LH: Have I hidden anything in this episode? There’s a parody of a Degas painting in there. That’s not an Easter egg; if you’re an art-history buff, you might notice that and appreciate it. It’s in the bar when Beatrice is at the cotillion, her debutante ball. It’s kind of in the background, and I think the faces of the characters in the painting are blurred out, too, just like in the real-life characters.
Also, in Beatrice’s childhood bedroom there are some paintings on the wall that are based on a children’s book from the ’40s that is about a horse. I wish I could remember the name, and I’m blanking on it right now, but I just thought it was so ridiculously appropriate that we made parodies of the illustrations from that book. [Note: Hanawalt sent a follow-up email that said, “That book I was trying to remember the name of was called The Horse Who Lived Upstairs, it’s a children’s book from 1944!”]
RB-W: I think there is a moment of grace at the end that [BoJack] offers her, which I think is surprising, especially because he is not privy to the half-hour that we have just seen, right? It’s not coming from him seeing this backstory of his mother and how tragic her life was. It’s coming directly off of him putting her in this place because he feels like she’s severed the one connection he has in a truly horrific way. Even then, he cannot help but feel sorry for her and try to give her a little something. The fact that she has not earned that grace, I think in some ways makes it more powerful. He decides to offer her that unrelated to whether or not she “deserves it”, quote, unquote.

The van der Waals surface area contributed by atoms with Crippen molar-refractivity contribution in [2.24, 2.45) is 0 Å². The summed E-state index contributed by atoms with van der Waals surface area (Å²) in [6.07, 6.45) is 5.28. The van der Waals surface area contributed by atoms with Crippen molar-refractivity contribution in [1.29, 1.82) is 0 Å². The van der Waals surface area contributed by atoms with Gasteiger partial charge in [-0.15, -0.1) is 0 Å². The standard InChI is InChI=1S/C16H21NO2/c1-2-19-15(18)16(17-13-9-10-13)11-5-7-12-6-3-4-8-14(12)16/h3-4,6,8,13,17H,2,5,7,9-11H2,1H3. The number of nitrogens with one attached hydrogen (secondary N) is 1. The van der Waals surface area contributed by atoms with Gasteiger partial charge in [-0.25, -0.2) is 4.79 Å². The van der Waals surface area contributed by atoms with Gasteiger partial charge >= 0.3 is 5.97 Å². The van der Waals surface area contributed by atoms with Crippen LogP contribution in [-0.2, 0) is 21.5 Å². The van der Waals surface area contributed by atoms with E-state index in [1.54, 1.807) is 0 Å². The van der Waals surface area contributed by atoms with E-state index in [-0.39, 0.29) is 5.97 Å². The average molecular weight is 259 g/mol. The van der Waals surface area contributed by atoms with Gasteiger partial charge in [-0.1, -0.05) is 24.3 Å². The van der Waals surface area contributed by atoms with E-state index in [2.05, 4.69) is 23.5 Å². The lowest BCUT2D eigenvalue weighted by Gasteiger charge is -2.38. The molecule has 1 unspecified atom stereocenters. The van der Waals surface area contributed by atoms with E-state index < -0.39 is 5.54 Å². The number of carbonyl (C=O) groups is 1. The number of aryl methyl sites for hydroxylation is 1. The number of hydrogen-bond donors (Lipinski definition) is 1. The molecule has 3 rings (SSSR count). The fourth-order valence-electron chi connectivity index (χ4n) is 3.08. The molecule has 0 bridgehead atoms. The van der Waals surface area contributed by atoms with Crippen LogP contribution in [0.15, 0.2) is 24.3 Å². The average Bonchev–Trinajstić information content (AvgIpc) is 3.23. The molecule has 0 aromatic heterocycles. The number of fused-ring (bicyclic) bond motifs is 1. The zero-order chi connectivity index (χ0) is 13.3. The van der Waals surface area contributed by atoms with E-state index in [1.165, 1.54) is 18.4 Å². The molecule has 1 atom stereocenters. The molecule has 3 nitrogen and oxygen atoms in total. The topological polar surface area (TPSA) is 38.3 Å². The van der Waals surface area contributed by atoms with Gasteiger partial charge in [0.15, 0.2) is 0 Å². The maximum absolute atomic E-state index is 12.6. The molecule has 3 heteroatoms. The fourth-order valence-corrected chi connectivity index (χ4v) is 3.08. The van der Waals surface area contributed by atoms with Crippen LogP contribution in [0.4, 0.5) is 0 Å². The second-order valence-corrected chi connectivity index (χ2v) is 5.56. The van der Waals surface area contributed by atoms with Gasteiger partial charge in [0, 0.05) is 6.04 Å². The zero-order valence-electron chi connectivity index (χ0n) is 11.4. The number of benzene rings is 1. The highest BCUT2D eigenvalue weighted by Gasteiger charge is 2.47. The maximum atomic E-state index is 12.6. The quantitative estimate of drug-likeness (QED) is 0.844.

LH: Literally, as we were designing [Beatrice] getting older, the eyes on her got smaller and smaller. The director and I were joking that people’s eyes don’t literally shrink as they age, but in animation, it’s a way of showing age. It shows her closing herself off from the world a little bit, becoming really bitter and hardened.
RB-W: There’s that old saying, “They fuck you up, your mom and dad / They may not mean to, but they do / They fill you with the faults they had / And add some extra, just for you / But they were fucked up in their turn / By men in old-style hats and coats / Who half the time were soppy-stern / And half at one another’s throats / Man hands off misery to men / It deepens like a coastal shelf / Get out as early as you can / And don’t have any kids yourself.” [Note: This is a mostly verbatim reading of Philip Larkin’s poem This Be the Verse.] Right? That’s the pattern all these characters are in. I think it’s always in the back of my head, certainly for these characters. I don’t know if it’s a universal truth, but I think in the world of our show, it definitely fits in pretty squarely.
LH: This episode made me cry when I was reading the script. I cried again when I was watching the animatic, and then I cried again when I watched the completed episode. That’s great. I love it when that happens. It really means something to me. It seems so unfair, her life story. And it feels very real to me, even though it’s a cartoon about a horse.
See also: In Conversation: John Cleese